Quave CL, Estévez-Carmona M, Compadre CM, Hobby G, Hendrickson H, Beenken KE, Smeltzer MS (2012) Ellagic acid derivatives from Rubus ulmifolius inhibit Staphylococcus aureus biofilm formation and improve response to antibiotics. PLoS ONE 7:e28737
Eloff JN (1998) Which extractant should be used for the screening and isolation of antimicrobial components from plants? J Ethnopharmacol 60:1–8
LD and MP prepared the plant extracts and fractions, isolated and characterized individual compounds. VB directed the design of all chemical experiments and analysis. LD, MMZ and IT performed the antimicrobial assays, measured the dehydrogenase activity of bacteria after treatment and participated in the data analysis. HN directеd the design of all microbiological tests and the analysis of the data. NK determined the radical scavenging activity. LD and MMZ wrote the manuscript draft. LD, MP, VB, MMZ, IT, HN and NK corrected the manuscript. All authors read and approved the final manuscript.
This work was supported by Grant DFNP-70 of the Bulgarian Academy of Sciences for Lyudmila L. Dimitrova. The colorimetric assays were performed on equipment donated by the Alexander von Humboldt Foundation to Maya M. Zaharieva (Alumni Program “Equipment subsidies”).
The authors declare that they have no competing interests.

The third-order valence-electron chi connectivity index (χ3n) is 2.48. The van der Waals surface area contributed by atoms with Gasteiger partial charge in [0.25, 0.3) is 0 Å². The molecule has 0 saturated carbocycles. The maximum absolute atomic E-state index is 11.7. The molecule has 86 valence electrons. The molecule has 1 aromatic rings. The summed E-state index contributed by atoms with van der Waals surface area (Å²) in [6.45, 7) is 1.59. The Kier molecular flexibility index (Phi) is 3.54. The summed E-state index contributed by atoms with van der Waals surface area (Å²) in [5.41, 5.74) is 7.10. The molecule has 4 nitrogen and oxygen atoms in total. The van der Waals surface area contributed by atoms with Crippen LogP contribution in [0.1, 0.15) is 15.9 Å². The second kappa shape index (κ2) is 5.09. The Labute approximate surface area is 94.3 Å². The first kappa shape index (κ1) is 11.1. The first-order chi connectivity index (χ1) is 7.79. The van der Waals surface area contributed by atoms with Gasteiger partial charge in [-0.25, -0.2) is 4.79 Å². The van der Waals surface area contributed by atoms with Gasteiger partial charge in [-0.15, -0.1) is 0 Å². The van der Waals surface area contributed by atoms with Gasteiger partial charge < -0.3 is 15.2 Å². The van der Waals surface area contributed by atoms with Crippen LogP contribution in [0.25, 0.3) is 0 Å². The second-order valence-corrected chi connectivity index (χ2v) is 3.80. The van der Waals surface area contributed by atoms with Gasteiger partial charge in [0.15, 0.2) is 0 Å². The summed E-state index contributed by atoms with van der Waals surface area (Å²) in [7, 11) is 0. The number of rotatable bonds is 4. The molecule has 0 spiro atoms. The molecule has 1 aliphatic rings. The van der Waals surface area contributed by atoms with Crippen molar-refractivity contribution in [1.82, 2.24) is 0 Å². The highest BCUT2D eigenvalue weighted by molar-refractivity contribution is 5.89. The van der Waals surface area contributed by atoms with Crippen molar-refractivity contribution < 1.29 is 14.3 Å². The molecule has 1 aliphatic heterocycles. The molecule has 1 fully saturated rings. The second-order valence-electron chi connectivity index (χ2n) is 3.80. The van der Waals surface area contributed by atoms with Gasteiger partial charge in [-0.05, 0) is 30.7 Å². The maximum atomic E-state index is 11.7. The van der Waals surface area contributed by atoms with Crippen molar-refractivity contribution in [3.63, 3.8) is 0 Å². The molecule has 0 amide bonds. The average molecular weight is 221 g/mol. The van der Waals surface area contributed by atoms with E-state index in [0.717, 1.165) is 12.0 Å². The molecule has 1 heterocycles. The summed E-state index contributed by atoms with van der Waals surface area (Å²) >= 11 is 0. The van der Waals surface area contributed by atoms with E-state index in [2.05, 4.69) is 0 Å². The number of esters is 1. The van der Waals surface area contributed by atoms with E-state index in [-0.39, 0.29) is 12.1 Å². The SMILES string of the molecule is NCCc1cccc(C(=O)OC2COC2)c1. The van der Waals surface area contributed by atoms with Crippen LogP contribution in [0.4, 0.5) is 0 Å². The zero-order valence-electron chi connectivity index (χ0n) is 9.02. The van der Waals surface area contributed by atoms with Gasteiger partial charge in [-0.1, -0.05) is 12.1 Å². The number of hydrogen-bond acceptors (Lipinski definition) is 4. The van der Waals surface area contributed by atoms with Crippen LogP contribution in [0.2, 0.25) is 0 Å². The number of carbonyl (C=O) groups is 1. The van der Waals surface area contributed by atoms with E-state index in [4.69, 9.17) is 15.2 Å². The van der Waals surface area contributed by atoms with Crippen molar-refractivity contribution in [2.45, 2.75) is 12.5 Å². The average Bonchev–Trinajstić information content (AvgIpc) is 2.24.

Springer Nature remains neutral with regard to jurisdictional claims in published maps and institutional affiliations.
Additional file 1: Figure S1. 1H and 13C NMR spectra of tormentic acid (1) in Pyridine d5. Figure S2. 1H, 13C, HSQC and HMBC NMR spectra of 3-O-methylellagic acid-3′-O-α-3″-O-acetylrhamnopyranoside (2) in CDCl3:CD3OD 1:1. Figure S3. 1H NMR spectrum of 3-O-methylellagic acid-3′-O-α-2″-O-acetylrhamnopyranoside (3) in CDCl3:CD3OD 1:1. Figure S4. 1H NMR spectrum of cathechin (4) in CD3OD. Figure S5. 1H, HSQC and HMBC NMR spectra of 3,3′-di-O-methylellagic acid-4-O-β-d-glucopyranoside (5) in DMSO. Figure S6. 1H and 13C NMR spectra of niga-ichigoside F1 (6) in CD3OD. Figure S7. 1H spectrum of gein (7) in CD3OD.
About this article
Cite this article
Dimitrova, L., Zaharieva, M.M., Popova, M. et al. Antimicrobial and antioxidant potential of different solvent extracts of the medicinal plant Geum urbanum L.. Chemistry Central Journal 11, 113 (2017). https://doi.org/10.1186/s13065-017-0343-8
- Geum urbanum L.
- Plant extracts
- Antibacterial activity
- Minimal inhibitory concentration
- Radical scavenging activity